And Then There’s the Calories

Water is a zero calorie drink. Sports drinks? Not so much. Many people look at me in disbelief when I point out that the bottle of Gatorade they’ve just chugged down has about as much sugar as a can of Coke, and comes armed with 200 calories [6]. Which basically obliterates their entire 45-minute workout on the stationary bike.


How about local favourites like 100 Plus and Revive Isotonic? They both roll in at 34g of sugar and 135kcal per 500ml bottle. Not as innocent as you think, eh?

The problem isn’t that these sports drinks come with calories and sugar, because if you’re a top athlete working out many hours a day, you will need these calories and carbs to help fuel you. 

The problem comes when regular people like you and I, believe that it’s our right to slurp up a cold fizzy sports drink when all we did was attend a hot yoga class. That’s not how it works.

Drinking sports drinks doesn't make you a better athlete | Source:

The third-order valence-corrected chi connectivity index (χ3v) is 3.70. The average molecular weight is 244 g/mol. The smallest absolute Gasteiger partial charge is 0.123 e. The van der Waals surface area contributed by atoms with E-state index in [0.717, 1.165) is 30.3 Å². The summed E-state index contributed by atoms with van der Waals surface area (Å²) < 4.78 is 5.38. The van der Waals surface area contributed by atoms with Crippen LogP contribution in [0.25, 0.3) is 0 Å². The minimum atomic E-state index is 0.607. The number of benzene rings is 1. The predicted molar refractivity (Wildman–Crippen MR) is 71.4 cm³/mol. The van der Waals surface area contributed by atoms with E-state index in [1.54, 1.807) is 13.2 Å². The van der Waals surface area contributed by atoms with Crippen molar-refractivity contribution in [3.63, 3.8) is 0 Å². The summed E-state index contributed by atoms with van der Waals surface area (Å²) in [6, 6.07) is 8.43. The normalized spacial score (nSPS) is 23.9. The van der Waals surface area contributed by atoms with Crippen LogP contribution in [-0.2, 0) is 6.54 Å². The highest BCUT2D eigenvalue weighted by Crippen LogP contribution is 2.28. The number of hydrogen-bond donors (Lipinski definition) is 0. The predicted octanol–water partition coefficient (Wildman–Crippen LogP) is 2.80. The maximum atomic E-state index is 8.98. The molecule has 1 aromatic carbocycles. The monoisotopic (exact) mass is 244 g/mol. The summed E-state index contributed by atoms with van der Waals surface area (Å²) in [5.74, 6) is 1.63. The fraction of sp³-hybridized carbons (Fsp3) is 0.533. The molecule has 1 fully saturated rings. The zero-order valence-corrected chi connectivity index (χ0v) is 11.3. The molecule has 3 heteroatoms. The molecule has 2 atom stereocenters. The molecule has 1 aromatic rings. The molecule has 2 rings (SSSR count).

Unfortunately, drinking sports drinks doesn’t make you a better athlete | Source:

And this perception that sports drinks are good for health is spreading to our children as well. Kids who really have no need for these sugar-laden drinks are often seen with the neon-coloured bottles, not just at sports events, but while out for a walk in the mall too. It’s fast becoming their go-to “healthy” drink.

“Children definitely don’t need sports drinks,” says Dr Claire McCarthy, an assistant professor of pediatrics at Harvard Medical School [7]. Wells agrees, cautioning that we should be careful with giving our kids too much salt and sugar.

What to Drink Instead

Unless you are working out rigorously for more than 90 minutes (keyword being rigorously), water would serve you just fine. Just remember to drink up before, during, and after your workout. And of course, throughout the day. If plain water is not your thing, try dressing it up with slices of lemon, strawberries, mint, or even cucumber!

There are also plenty of food sources you can replace the lost electrolytes with after your workout. See table below:


[Get some fruit-infused water ideas here]

If you would still prefer sticking to sports drinks, you’ll need to pay heed to the nutritional label. Opt for those with minimal or zero sugar (and no artificial sugars), and if you’re intending to maintain or lose weight, count the calories.

[Learn how to check if you’re dehydrated]